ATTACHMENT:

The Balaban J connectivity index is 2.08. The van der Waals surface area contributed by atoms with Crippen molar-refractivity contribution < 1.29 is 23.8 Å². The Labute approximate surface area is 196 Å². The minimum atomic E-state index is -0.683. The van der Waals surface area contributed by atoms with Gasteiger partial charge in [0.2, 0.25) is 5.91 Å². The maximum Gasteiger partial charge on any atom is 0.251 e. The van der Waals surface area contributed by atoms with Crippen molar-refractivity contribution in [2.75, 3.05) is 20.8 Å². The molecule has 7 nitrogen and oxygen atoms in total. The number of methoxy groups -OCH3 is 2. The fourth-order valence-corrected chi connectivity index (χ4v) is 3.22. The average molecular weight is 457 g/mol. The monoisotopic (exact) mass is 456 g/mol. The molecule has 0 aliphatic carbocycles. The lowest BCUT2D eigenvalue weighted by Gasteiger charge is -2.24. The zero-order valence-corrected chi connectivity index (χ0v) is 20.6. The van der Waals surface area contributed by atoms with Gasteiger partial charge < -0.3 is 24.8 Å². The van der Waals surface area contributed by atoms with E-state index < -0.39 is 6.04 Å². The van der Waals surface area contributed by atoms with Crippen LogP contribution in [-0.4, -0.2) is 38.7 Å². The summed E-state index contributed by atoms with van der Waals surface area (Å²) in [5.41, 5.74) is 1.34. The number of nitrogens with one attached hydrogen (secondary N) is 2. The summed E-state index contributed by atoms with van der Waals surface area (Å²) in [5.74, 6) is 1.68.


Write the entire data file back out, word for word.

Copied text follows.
The Balaban J connectivity index is 2.08. The van der Waals surface area contributed by atoms with Crippen molar-refractivity contribution < 1.29 is 23.8 Å². The Labute approximate surface area is 196 Å². The minimum atomic E-state index is -0.683. The van der Waals surface area contributed by atoms with Gasteiger partial charge in [0.2, 0.25) is 5.91 Å². The maximum Gasteiger partial charge on any atom is 0.251 e. The van der Waals surface area contributed by atoms with Crippen molar-refractivity contribution in [2.75, 3.05) is 20.8 Å². The molecule has 7 nitrogen and oxygen atoms in total. The number of methoxy groups -OCH3 is 2. The fourth-order valence-corrected chi connectivity index (χ4v) is 3.22. The average molecular weight is 457 g/mol. The monoisotopic (exact) mass is 456 g/mol. The molecule has 0 aliphatic carbocycles. The lowest BCUT2D eigenvalue weighted by Gasteiger charge is -2.24. The zero-order valence-corrected chi connectivity index (χ0v) is 20.6. The van der Waals surface area contributed by atoms with Gasteiger partial charge < -0.3 is 24.8 Å². The van der Waals surface area contributed by atoms with E-state index < -0.39 is 6.04 Å². The van der Waals surface area contributed by atoms with Crippen LogP contribution in [-0.4, -0.2) is 38.7 Å². The summed E-state index contributed by atoms with van der Waals surface area (Å²) in [5.41, 5.74) is 1.34. The number of nitrogens with one attached hydrogen (secondary N) is 2. The summed E-state index contributed by atoms with van der Waals surface area (Å²) in [5.74, 6) is 1.68.